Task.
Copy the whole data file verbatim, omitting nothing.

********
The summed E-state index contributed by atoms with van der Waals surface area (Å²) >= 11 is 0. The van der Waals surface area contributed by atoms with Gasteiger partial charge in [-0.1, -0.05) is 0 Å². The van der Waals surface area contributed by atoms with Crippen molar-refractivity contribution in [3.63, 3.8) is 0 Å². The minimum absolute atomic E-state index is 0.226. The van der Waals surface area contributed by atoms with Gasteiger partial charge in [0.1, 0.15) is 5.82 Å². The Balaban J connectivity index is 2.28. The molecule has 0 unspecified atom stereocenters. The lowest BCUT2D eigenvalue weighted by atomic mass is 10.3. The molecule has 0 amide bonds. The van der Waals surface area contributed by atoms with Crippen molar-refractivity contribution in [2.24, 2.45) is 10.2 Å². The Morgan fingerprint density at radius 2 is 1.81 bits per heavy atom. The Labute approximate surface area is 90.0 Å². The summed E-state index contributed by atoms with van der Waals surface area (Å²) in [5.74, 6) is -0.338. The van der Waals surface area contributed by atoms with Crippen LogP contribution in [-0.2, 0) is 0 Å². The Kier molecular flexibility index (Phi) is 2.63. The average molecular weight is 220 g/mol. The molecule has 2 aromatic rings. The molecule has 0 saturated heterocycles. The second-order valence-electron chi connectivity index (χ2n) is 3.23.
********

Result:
The summed E-state index contributed by atoms with van der Waals surface area (Å²) >= 11 is 0. The van der Waals surface area contributed by atoms with Gasteiger partial charge in [-0.1, -0.05) is 0 Å². The van der Waals surface area contributed by atoms with Crippen molar-refractivity contribution in [3.63, 3.8) is 0 Å². The minimum absolute atomic E-state index is 0.226. The van der Waals surface area contributed by atoms with Gasteiger partial charge in [0.1, 0.15) is 5.82 Å². The Balaban J connectivity index is 2.28. The molecule has 0 unspecified atom stereocenters. The lowest BCUT2D eigenvalue weighted by atomic mass is 10.3. The molecule has 0 amide bonds. The van der Waals surface area contributed by atoms with Crippen molar-refractivity contribution in [2.24, 2.45) is 10.2 Å². The Morgan fingerprint density at radius 2 is 1.81 bits per heavy atom. The Labute approximate surface area is 90.0 Å². The summed E-state index contributed by atoms with van der Waals surface area (Å²) in [5.74, 6) is -0.338. The van der Waals surface area contributed by atoms with Crippen LogP contribution in [-0.2, 0) is 0 Å². The Kier molecular flexibility index (Phi) is 2.63. The average molecular weight is 220 g/mol. The molecule has 2 aromatic rings. The molecule has 0 saturated heterocycles. The second-order valence-electron chi connectivity index (χ2n) is 3.23.